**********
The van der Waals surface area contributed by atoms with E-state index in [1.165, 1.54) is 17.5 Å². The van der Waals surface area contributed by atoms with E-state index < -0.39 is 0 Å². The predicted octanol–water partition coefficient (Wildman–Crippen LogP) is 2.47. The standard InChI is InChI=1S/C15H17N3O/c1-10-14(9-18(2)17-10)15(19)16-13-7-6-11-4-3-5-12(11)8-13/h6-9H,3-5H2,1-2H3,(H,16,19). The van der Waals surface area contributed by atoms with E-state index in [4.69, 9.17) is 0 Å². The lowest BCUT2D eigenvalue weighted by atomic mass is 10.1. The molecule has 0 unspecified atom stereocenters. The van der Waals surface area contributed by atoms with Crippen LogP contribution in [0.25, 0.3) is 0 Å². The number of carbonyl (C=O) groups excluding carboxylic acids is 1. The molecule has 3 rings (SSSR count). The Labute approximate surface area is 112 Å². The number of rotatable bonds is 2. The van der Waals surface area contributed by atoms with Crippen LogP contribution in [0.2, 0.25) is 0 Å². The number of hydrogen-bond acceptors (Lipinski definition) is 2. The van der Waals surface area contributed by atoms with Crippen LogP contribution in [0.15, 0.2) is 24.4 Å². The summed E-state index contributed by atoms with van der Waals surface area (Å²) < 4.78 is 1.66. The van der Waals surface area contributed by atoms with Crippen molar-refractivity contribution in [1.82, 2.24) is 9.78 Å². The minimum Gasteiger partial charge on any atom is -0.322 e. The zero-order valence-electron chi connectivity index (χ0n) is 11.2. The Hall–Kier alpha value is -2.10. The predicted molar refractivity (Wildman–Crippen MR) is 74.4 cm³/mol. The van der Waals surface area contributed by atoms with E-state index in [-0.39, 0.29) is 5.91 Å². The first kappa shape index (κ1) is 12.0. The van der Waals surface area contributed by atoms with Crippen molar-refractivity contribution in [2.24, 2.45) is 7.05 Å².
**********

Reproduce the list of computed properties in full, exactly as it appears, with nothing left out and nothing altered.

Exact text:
The van der Waals surface area contributed by atoms with E-state index in [1.165, 1.54) is 17.5 Å². The van der Waals surface area contributed by atoms with E-state index < -0.39 is 0 Å². The predicted octanol–water partition coefficient (Wildman–Crippen LogP) is 2.47. The standard InChI is InChI=1S/C15H17N3O/c1-10-14(9-18(2)17-10)15(19)16-13-7-6-11-4-3-5-12(11)8-13/h6-9H,3-5H2,1-2H3,(H,16,19). The van der Waals surface area contributed by atoms with E-state index in [4.69, 9.17) is 0 Å². The lowest BCUT2D eigenvalue weighted by atomic mass is 10.1. The molecule has 0 unspecified atom stereocenters. The van der Waals surface area contributed by atoms with Crippen LogP contribution in [0.25, 0.3) is 0 Å². The number of carbonyl (C=O) groups excluding carboxylic acids is 1. The molecule has 3 rings (SSSR count). The Labute approximate surface area is 112 Å². The number of rotatable bonds is 2. The van der Waals surface area contributed by atoms with Crippen LogP contribution in [0.2, 0.25) is 0 Å². The number of hydrogen-bond acceptors (Lipinski definition) is 2. The van der Waals surface area contributed by atoms with Crippen LogP contribution in [0.15, 0.2) is 24.4 Å². The summed E-state index contributed by atoms with van der Waals surface area (Å²) < 4.78 is 1.66. The van der Waals surface area contributed by atoms with Crippen molar-refractivity contribution in [1.82, 2.24) is 9.78 Å². The minimum Gasteiger partial charge on any atom is -0.322 e. The zero-order valence-electron chi connectivity index (χ0n) is 11.2. The Hall–Kier alpha value is -2.10. The predicted molar refractivity (Wildman–Crippen MR) is 74.4 cm³/mol. The van der Waals surface area contributed by atoms with E-state index in [-0.39, 0.29) is 5.91 Å². The first kappa shape index (κ1) is 12.0. The van der Waals surface area contributed by atoms with Crippen molar-refractivity contribution in [2.24, 2.45) is 7.05 Å².